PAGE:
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Council passes backyard parking, sanitary sewer project resolutions

November 27, 2012
By DAVID ALEXANDER - Staff Writer ( , Times-Republican

Land use was the topic of much of the city council meeting Monday night.

Two resolutions, one approving the city proceeding with the sanitary sewer project and another ordinance change placing restrictions on backyard parking, came before the council.

Patterson Lane residents spoke to the council about the Iowa River Interceptor project, saying that the size of construction zones seemed unreasonable.

Kim and Matt Schryver said part of the reason they moved to the area was because of the scenic ambiance it provides. If the city allows construction crews to tear up existing trees as part of the easement, it will negatively affect both the aesthetic of the area and the ecology.

"We do enjoy the outside in large part because of those woods," Kim said.

She asked that the council consider issues of soil erosion and the accumulation of invasive species before moving forward with installing the overflow pipe.

Her husband Matt said although the letter Fox Engineering sent property owners stipulates that the area will be returned to its "original" state, the original state of their property is a state with many trees.

Fox Engineering will not replant trees it removes unless required to do so by the U.S. Corp. of Engineers.

Neighbor Russell Watt agreed that the 150 feet on either side of the existing pipe the company plans to use for construction seemed excessive.

However, Scott Renaud, an engineer with Fox Engineering, assured the residents that the company would work with them as much as possible to limit how many trees the company tears out. After all, he said, they don't want to tear up trees.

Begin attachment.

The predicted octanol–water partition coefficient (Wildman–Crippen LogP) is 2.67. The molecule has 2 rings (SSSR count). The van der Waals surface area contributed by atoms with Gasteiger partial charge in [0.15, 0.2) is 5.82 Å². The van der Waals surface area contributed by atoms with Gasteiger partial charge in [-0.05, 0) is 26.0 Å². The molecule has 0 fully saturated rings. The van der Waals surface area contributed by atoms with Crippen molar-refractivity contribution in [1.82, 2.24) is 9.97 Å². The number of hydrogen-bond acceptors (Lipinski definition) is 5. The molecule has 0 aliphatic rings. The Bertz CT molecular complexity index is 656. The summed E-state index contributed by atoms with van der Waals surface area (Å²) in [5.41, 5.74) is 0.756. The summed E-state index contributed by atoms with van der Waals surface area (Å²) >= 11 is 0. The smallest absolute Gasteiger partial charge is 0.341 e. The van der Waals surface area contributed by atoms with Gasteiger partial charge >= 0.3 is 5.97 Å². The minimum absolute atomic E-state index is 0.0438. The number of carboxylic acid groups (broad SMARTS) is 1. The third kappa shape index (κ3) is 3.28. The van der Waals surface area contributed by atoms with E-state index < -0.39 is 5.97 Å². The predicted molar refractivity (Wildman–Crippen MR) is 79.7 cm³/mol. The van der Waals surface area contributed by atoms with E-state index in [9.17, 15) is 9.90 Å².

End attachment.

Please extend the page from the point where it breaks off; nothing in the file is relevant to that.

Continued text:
"Big trees are expensive to remove," he said.

Renaud agreed to look at City Attorney Curt Ward's suggestion to use some adjacent property owned by the city for storing dirt and piping. Although it may add cost to the project, Ward said, it might be worth it to protect those resident's property values.

After much heated debate, many amendments, being tabled and several readings, the council finally adopted an ordinance limiting back and side yard parking.

The council passed the resolution by a 5-2 vote. The ordinance limits such parking to two vehicles beyond the garage. Those vehicles must be parked on an appropriate surface - asphalt, concrete or gravel - and that surface must have a driving way leading to it to prevent rutting.

Council members Al Hoop, fourth ward, and Bob Schubert, first ward, voted against the ordinance change, as they have at every turn.

"We are picking on a certain segment of this community," Schubert said. "And it's wrong."

Also on the agenda were resolutions to require anyone transporting a load to the landfill cover that load and another transferring property on Quarry Road to Alliant to move forward with the building of its gas-fire electric plant. Both resolutions passed unanimously.



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